Will 2026 be the finishing date of new hospital?

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Dear Editor: The new regional hospital has been an election promise for about a decade with politicians being elected on the coattails of these promises.

The original plans were scrapped in favour of new and improved plans, at lower cost, but without badly needed radiation unit for cancer treatment, PET scanner, basic cardiac unit to do angiograms (dye test) and angioplasties (stents to open heart blockages).

The new and improved includes proposed “mobile” ultrasound machines, not an ultrasound lab unit now present in our hospitals.

Earlier this year, Minister Susan Sullivan described this new and improved plan as a “flagship” for a more improved, efficient hospital, to meet the needs of all the west coast, Northern Peninsula and Labrador Strait. The flagship hospital is a flag ship sunken in place even before leaving port. Sullivan comments that she is not saying no to a radiation unit, just not right now. That is double talk. She says she recognizes the biggest issue for cancer patients on the west coast is having to travel to St. John’s for radiation treatment. She says she absolutely understands the pressures and challenges that travel creates for people, but justifies it by saying the numbers of patients travelling for treatments are low.

Regarding numbers, there are many patients needing radiation treatment who cannot afford to travel to St. John’s. They are mainly low income people and pensioners.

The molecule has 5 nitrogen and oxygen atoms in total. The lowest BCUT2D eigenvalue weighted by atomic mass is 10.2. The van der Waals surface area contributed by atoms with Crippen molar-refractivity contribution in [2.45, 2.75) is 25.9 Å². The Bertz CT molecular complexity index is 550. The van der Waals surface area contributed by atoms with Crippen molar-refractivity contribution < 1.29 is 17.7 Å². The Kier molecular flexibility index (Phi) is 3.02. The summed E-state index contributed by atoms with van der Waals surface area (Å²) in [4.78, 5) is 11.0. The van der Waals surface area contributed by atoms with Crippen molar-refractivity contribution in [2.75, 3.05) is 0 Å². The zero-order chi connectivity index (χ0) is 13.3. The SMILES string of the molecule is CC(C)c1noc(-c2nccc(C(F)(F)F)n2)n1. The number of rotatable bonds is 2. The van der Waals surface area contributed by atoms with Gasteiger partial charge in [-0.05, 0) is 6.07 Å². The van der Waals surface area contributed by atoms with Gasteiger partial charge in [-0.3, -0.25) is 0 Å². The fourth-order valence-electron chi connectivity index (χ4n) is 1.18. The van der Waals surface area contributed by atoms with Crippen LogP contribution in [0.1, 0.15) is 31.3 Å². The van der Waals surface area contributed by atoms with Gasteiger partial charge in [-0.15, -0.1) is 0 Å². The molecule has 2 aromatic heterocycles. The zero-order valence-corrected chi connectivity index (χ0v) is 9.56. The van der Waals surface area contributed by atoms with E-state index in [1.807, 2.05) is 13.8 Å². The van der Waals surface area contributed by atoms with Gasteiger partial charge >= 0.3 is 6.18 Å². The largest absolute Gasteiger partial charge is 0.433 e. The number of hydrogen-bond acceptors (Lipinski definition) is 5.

Practically every week there are fundraisers initiated by family and friends of the sick to help defray the costs associated with travel and accommodations.  

The provincial government has some cost assistance available but it’s not enough. Residents without education, computer experience and family help may not be aware of this assistance.

Those who can afford it sometimes travel to mainland Canada because of long waiting lists and need for immediate care here on the island, not only for cancer treatments but also for cardiac, pulmonary and other life threatening crises. In the article entitled “Functional plan for city’s new hospital nearing completion,” Sullivan says she is hoping to see construction of the new hospital start in the fall of 2015. Coincidence? That is also provincial election year. She expects the functional plan for the facility to be completed within the next few weeks. Dr. Cathi Bradbury, associate deputy minister of Health and Community Services, states that the functional plan’s focus is to decide on the volume of services needed and the numbers of rooms, etc. Minister Sullivan adds that the plan “includes looking at the demographics of the area and projecting it out to at least 2026.”

Based on my experience of political promises, this most likely means that 2026 is the finishing date of new hospital.   

Sullivan says, “The patient is at the centre of all the work that we do, but it’s basically intended to improve patient flows.”

Dr. Bradbury states that another efficiency measure would involve bringing services like blood work and ultrasounds to the patient.  Isn’t blood work service already being carried out at the patient’s bedside? I understand mobile ultrasounds don’t work properly without the proper lighting, which it would have in the main ultrasound laboratory unit. Without proper lighting, this would be similar to looking at a television screen with the sun shining on it. Bradbury says she knows the department will be increasing the footprint and more “sneaker time” for staff and the scenario of a “larger footprint” is critical for patient care.

To a staff already overstressed, run off their feet (sneakers) with 12-hour shifts, plus being on call, this doesn’t sound too comforting for them or the vulnerable patients.

My interpretation of this plan for improving patient care flows is get them in and out quicker with a large sneaker footprint on patients’ derrières.

Michael Hackett, Port au Port

Organizations: Dear Editor, Health and Community Services

Geographic location: Northern Peninsula, Canada, Port au Port

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